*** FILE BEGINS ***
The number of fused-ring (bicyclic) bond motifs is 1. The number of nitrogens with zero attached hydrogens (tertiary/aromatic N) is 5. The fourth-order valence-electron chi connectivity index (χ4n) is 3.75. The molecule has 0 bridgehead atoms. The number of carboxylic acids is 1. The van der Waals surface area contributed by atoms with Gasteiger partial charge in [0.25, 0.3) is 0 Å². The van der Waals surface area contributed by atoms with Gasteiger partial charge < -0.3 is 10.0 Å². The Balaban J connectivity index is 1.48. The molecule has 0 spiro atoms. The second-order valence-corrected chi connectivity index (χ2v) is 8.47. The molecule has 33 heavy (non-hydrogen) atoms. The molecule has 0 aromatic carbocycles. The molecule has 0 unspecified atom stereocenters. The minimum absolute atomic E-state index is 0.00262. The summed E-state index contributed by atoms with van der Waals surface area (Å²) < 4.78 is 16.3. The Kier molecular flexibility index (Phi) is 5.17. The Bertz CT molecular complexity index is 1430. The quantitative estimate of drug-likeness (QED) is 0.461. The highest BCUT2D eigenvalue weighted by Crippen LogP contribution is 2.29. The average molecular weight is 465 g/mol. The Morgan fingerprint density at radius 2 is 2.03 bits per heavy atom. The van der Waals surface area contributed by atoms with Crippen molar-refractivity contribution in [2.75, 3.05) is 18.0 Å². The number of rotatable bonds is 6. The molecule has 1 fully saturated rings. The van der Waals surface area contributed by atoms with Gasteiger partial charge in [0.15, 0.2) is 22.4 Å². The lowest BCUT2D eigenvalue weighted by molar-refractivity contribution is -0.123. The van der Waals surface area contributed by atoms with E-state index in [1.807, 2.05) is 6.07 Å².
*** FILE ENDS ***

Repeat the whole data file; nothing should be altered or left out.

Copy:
The number of fused-ring (bicyclic) bond motifs is 1. The number of nitrogens with zero attached hydrogens (tertiary/aromatic N) is 5. The fourth-order valence-electron chi connectivity index (χ4n) is 3.75. The molecule has 0 bridgehead atoms. The number of carboxylic acids is 1. The van der Waals surface area contributed by atoms with Gasteiger partial charge in [0.25, 0.3) is 0 Å². The van der Waals surface area contributed by atoms with Gasteiger partial charge < -0.3 is 10.0 Å². The Balaban J connectivity index is 1.48. The molecule has 0 spiro atoms. The second-order valence-corrected chi connectivity index (χ2v) is 8.47. The molecule has 33 heavy (non-hydrogen) atoms. The molecule has 0 aromatic carbocycles. The molecule has 0 unspecified atom stereocenters. The minimum absolute atomic E-state index is 0.00262. The summed E-state index contributed by atoms with van der Waals surface area (Å²) < 4.78 is 16.3. The Kier molecular flexibility index (Phi) is 5.17. The Bertz CT molecular complexity index is 1430. The quantitative estimate of drug-likeness (QED) is 0.461. The highest BCUT2D eigenvalue weighted by Crippen LogP contribution is 2.29. The average molecular weight is 465 g/mol. The Morgan fingerprint density at radius 2 is 2.03 bits per heavy atom. The van der Waals surface area contributed by atoms with Crippen molar-refractivity contribution in [2.75, 3.05) is 18.0 Å². The number of rotatable bonds is 6. The molecule has 1 fully saturated rings. The van der Waals surface area contributed by atoms with Gasteiger partial charge in [0.15, 0.2) is 22.4 Å². The lowest BCUT2D eigenvalue weighted by molar-refractivity contribution is -0.123. The van der Waals surface area contributed by atoms with E-state index in [1.807, 2.05) is 6.07 Å².